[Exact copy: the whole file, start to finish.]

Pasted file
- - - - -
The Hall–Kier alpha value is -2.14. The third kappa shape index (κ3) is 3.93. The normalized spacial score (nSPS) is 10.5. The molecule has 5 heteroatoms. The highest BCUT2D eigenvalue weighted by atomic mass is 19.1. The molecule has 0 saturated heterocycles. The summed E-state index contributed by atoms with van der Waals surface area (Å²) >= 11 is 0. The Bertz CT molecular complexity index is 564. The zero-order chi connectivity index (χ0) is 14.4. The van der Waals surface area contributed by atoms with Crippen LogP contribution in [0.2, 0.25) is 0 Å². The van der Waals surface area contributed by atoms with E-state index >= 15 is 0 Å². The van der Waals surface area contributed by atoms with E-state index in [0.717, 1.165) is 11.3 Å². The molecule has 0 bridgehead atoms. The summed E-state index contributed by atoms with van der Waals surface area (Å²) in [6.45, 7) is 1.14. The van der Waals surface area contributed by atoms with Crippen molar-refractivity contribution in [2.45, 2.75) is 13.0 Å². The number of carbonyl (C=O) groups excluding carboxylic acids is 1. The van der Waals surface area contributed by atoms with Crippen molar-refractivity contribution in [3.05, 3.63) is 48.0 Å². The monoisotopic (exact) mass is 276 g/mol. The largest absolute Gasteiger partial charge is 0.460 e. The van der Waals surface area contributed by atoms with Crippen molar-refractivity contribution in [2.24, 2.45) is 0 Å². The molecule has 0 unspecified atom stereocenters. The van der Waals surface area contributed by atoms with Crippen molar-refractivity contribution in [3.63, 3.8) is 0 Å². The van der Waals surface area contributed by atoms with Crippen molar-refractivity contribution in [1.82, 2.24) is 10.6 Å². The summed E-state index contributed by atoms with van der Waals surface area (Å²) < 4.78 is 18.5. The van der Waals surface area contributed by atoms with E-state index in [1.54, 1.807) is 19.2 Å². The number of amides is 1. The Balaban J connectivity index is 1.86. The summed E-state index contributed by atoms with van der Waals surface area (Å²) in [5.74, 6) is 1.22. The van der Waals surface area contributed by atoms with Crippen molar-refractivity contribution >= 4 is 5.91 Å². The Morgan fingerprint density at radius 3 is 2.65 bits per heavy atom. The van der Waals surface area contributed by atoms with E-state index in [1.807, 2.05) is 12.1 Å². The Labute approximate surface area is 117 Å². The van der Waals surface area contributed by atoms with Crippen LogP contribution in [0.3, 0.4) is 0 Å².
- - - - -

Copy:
The Hall–Kier alpha value is -2.14. The third kappa shape index (κ3) is 3.93. The normalized spacial score (nSPS) is 10.5. The molecule has 5 heteroatoms. The highest BCUT2D eigenvalue weighted by atomic mass is 19.1. The molecule has 0 saturated heterocycles. The summed E-state index contributed by atoms with van der Waals surface area (Å²) >= 11 is 0. The Bertz CT molecular complexity index is 564. The zero-order chi connectivity index (χ0) is 14.4. The van der Waals surface area contributed by atoms with Crippen LogP contribution in [0.2, 0.25) is 0 Å². The van der Waals surface area contributed by atoms with E-state index >= 15 is 0 Å². The van der Waals surface area contributed by atoms with E-state index in [0.717, 1.165) is 11.3 Å². The molecule has 0 bridgehead atoms. The summed E-state index contributed by atoms with van der Waals surface area (Å²) in [6.45, 7) is 1.14. The van der Waals surface area contributed by atoms with Crippen molar-refractivity contribution in [2.45, 2.75) is 13.0 Å². The number of carbonyl (C=O) groups excluding carboxylic acids is 1. The van der Waals surface area contributed by atoms with Crippen molar-refractivity contribution in [3.05, 3.63) is 48.0 Å². The monoisotopic (exact) mass is 276 g/mol. The largest absolute Gasteiger partial charge is 0.460 e. The van der Waals surface area contributed by atoms with Crippen molar-refractivity contribution in [2.24, 2.45) is 0 Å². The molecule has 0 unspecified atom stereocenters. The van der Waals surface area contributed by atoms with Crippen molar-refractivity contribution in [3.63, 3.8) is 0 Å². The van der Waals surface area contributed by atoms with Crippen molar-refractivity contribution in [1.82, 2.24) is 10.6 Å². The summed E-state index contributed by atoms with van der Waals surface area (Å²) < 4.78 is 18.5. The van der Waals surface area contributed by atoms with E-state index in [1.54, 1.807) is 19.2 Å². The number of amides is 1. The Balaban J connectivity index is 1.86. The summed E-state index contributed by atoms with van der Waals surface area (Å²) in [5.74, 6) is 1.22. The van der Waals surface area contributed by atoms with Crippen molar-refractivity contribution >= 4 is 5.91 Å². The Morgan fingerprint density at radius 3 is 2.65 bits per heavy atom. The van der Waals surface area contributed by atoms with E-state index in [1.807, 2.05) is 12.1 Å². The Labute approximate surface area is 117 Å². The van der Waals surface area contributed by atoms with Crippen LogP contribution in [0.3, 0.4) is 0 Å².